And I'm blessed in the fact that I've always been a proponent of both and that they do not have to be mutually exclusive.

IDK, a state controlled economy vs a free market seems to be a big difference.

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I'd say the answer to that question is kind of like the answer to "who's the sucker in this poker game?"*

 

*If you can't tell, it's you. ;)

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2 minutes ago, Orogun01 said:

IDK, a state controlled economy vs a free market seems to be a big difference.

Why can't the state control some sectors of the economy and leave others completely alone?

'He who seeks to defend everything, defends nothing."

King Frederick the Great of Prussia

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56 minutes ago, ComradeMaster said:

Why can't the state control some sectors of the economy and leave others completely alone?

Define "some", the biggest economic problems in the US in the past 10 years have been caused by government control. Whenever there's a guarantee from the state to dump money into a sector then the sector grows without any thought to sustainability. Is why we had a housing bubble and why we now have a student loan bubble.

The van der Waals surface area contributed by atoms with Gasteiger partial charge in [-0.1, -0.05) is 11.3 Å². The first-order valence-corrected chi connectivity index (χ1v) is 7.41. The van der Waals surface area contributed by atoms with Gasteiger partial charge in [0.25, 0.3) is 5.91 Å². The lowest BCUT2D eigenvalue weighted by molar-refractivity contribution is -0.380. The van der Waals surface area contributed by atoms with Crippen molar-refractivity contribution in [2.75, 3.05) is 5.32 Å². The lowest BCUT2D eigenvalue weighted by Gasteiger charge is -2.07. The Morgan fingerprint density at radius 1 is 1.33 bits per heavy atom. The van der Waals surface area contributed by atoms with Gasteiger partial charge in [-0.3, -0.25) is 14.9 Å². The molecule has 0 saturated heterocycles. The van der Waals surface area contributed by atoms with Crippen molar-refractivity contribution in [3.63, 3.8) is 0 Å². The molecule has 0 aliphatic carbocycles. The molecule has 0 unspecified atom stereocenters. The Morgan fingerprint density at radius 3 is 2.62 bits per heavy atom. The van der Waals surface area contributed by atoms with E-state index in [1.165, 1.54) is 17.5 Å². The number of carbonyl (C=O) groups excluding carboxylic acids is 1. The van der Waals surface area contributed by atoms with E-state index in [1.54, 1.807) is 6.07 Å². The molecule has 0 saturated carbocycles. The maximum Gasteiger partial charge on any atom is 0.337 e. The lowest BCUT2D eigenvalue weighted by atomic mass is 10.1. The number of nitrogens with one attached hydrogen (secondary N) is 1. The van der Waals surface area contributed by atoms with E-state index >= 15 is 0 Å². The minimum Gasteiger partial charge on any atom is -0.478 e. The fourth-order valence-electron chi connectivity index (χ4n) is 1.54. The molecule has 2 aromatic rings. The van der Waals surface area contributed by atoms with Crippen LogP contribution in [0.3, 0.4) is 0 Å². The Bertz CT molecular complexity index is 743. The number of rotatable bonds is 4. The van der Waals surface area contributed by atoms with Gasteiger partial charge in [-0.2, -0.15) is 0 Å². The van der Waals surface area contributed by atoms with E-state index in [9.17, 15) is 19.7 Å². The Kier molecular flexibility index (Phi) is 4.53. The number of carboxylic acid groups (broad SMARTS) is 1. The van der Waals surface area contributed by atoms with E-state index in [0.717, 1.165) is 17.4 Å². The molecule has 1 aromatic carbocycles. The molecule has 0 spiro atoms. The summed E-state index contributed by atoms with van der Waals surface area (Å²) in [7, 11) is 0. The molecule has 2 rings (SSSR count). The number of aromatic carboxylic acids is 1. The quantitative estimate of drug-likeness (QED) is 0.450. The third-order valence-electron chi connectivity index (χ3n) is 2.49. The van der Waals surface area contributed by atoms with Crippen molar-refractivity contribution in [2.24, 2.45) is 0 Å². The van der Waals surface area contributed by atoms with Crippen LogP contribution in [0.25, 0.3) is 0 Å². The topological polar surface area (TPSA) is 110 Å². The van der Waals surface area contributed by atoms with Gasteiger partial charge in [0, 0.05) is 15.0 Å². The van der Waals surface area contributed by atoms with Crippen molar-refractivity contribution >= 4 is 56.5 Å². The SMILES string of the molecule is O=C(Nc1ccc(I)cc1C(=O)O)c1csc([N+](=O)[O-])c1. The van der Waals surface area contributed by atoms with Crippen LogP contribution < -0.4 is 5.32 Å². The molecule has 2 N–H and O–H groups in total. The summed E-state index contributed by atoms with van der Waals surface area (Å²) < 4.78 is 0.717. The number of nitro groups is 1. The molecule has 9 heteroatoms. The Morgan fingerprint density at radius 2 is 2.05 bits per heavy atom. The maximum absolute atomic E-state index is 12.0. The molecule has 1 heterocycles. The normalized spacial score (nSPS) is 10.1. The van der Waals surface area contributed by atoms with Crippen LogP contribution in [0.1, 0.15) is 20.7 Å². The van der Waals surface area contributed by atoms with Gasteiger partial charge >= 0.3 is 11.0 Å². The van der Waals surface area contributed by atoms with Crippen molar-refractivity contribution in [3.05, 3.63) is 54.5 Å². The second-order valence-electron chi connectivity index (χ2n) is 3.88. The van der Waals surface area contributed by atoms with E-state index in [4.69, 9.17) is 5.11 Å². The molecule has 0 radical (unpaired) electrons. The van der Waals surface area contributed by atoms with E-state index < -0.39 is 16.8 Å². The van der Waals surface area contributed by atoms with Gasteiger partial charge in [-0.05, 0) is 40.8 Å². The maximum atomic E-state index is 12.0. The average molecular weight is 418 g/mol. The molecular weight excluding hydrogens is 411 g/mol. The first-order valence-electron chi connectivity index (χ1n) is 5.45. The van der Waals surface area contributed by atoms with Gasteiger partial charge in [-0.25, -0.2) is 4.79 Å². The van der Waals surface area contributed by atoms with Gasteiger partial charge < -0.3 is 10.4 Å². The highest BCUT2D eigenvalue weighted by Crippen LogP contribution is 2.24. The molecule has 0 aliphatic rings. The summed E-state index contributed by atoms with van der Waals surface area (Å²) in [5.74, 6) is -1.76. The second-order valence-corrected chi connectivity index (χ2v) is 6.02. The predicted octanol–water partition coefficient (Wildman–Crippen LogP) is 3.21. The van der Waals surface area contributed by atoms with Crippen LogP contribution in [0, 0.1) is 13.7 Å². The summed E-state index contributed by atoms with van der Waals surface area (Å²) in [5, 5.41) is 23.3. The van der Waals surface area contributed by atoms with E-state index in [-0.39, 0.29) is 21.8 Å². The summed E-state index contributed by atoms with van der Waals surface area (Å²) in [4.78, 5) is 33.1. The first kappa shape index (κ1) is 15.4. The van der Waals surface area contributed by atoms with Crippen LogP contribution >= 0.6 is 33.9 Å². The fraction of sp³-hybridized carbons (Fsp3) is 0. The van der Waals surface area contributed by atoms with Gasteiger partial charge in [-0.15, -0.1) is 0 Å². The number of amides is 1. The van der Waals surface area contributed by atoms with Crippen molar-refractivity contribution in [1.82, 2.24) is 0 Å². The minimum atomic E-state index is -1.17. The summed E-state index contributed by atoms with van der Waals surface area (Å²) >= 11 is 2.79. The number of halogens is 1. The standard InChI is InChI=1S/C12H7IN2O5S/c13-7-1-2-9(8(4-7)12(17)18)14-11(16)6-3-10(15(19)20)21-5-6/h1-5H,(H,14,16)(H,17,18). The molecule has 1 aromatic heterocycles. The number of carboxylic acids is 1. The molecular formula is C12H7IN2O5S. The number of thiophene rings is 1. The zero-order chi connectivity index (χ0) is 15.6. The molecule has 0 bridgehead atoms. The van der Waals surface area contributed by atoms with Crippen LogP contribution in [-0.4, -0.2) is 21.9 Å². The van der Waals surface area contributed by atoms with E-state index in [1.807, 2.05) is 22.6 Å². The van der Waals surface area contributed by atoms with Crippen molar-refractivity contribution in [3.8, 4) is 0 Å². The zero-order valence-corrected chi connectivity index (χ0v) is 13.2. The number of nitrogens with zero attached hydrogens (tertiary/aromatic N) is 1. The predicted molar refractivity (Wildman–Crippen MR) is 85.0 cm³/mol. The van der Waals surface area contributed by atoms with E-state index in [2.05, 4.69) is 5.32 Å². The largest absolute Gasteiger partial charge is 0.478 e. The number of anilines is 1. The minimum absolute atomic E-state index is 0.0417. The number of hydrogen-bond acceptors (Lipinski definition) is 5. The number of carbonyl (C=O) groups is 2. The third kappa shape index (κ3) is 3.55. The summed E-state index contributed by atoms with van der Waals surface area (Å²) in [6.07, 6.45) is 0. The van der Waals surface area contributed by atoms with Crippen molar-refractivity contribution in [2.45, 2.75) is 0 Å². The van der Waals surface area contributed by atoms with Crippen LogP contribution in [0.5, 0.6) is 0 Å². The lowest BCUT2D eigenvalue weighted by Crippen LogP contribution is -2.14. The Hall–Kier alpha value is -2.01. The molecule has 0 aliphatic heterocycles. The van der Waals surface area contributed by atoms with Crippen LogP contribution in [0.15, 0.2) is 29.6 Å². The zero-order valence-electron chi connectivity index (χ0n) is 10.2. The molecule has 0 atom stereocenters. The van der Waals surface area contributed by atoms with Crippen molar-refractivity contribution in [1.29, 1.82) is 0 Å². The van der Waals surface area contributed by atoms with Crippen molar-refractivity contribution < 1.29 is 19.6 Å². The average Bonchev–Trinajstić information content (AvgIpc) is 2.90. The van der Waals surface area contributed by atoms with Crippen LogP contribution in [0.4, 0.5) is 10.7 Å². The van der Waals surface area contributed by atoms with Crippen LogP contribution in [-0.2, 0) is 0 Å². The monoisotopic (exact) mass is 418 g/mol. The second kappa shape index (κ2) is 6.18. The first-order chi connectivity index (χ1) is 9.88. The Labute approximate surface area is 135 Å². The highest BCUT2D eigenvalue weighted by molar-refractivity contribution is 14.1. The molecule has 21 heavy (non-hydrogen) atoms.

I'm curious why you think that state control is better than the state merely enforcing anti trust laws that already exist.

This is the biggest problem I have with government, both federal and state: It is always run by someone that doesn't know what laws are in the book and whose biggest effort go into reintroducing a already existing law to fix an issue rather than enforcing what's already there. You really want those effete government to run the economy?

I'd say the answer to that question is kind of like the answer to "who's the sucker in this poker game?"*

 

*If you can't tell, it's you. ;)

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Providing state enterprises that offer employment to those who want it is completely different than government bailouts and regulations.  I believe in completely free and utterly unfettered non-interventionist by the government markets but government itself can hold a slice of the action as well to offer more robust competition.  Call it "free market competition" but with a wild card.

'He who seeks to defend everything, defends nothing."